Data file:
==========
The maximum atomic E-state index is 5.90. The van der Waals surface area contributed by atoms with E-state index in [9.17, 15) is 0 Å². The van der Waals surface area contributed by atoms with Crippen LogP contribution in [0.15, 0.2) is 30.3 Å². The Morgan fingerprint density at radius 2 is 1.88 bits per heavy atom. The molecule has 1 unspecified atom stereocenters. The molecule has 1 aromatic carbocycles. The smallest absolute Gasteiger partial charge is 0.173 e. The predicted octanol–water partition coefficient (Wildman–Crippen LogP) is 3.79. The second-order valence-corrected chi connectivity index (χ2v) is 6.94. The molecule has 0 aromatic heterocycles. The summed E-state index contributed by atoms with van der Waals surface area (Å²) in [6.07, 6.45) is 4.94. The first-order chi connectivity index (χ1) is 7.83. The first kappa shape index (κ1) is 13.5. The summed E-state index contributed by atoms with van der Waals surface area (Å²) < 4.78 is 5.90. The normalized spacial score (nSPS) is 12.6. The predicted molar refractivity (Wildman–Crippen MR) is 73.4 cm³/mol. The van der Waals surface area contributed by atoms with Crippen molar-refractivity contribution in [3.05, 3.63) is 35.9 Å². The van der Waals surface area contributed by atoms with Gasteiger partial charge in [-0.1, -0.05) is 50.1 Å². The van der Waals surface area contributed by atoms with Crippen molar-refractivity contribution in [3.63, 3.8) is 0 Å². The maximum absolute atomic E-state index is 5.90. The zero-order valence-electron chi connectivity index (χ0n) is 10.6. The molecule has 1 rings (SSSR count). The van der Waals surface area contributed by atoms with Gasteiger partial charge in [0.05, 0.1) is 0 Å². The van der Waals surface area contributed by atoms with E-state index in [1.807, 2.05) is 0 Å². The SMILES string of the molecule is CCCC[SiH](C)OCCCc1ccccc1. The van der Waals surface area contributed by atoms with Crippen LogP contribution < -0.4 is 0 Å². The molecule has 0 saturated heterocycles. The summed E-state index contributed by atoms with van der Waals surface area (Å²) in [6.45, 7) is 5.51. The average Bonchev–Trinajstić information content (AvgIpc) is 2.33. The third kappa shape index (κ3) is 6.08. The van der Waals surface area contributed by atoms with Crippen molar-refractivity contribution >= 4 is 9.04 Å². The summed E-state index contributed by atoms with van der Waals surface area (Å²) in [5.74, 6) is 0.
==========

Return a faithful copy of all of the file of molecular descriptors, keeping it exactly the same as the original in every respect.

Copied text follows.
The maximum atomic E-state index is 5.90. The van der Waals surface area contributed by atoms with E-state index in [9.17, 15) is 0 Å². The van der Waals surface area contributed by atoms with Crippen LogP contribution in [0.15, 0.2) is 30.3 Å². The Morgan fingerprint density at radius 2 is 1.88 bits per heavy atom. The molecule has 1 unspecified atom stereocenters. The molecule has 1 aromatic carbocycles. The smallest absolute Gasteiger partial charge is 0.173 e. The predicted octanol–water partition coefficient (Wildman–Crippen LogP) is 3.79. The second-order valence-corrected chi connectivity index (χ2v) is 6.94. The molecule has 0 aromatic heterocycles. The summed E-state index contributed by atoms with van der Waals surface area (Å²) in [6.07, 6.45) is 4.94. The first-order chi connectivity index (χ1) is 7.83. The first kappa shape index (κ1) is 13.5. The summed E-state index contributed by atoms with van der Waals surface area (Å²) < 4.78 is 5.90. The normalized spacial score (nSPS) is 12.6. The predicted molar refractivity (Wildman–Crippen MR) is 73.4 cm³/mol. The van der Waals surface area contributed by atoms with Crippen molar-refractivity contribution in [3.05, 3.63) is 35.9 Å². The van der Waals surface area contributed by atoms with Gasteiger partial charge in [-0.1, -0.05) is 50.1 Å². The van der Waals surface area contributed by atoms with Crippen molar-refractivity contribution in [3.63, 3.8) is 0 Å². The maximum absolute atomic E-state index is 5.90. The zero-order valence-electron chi connectivity index (χ0n) is 10.6. The molecule has 1 rings (SSSR count). The van der Waals surface area contributed by atoms with Gasteiger partial charge in [0.05, 0.1) is 0 Å². The van der Waals surface area contributed by atoms with E-state index in [1.807, 2.05) is 0 Å². The SMILES string of the molecule is CCCC[SiH](C)OCCCc1ccccc1. The van der Waals surface area contributed by atoms with Crippen LogP contribution < -0.4 is 0 Å². The molecule has 0 saturated heterocycles. The summed E-state index contributed by atoms with van der Waals surface area (Å²) in [6.45, 7) is 5.51. The average Bonchev–Trinajstić information content (AvgIpc) is 2.33. The third kappa shape index (κ3) is 6.08. The van der Waals surface area contributed by atoms with Crippen molar-refractivity contribution >= 4 is 9.04 Å². The summed E-state index contributed by atoms with van der Waals surface area (Å²) in [5.74, 6) is 0.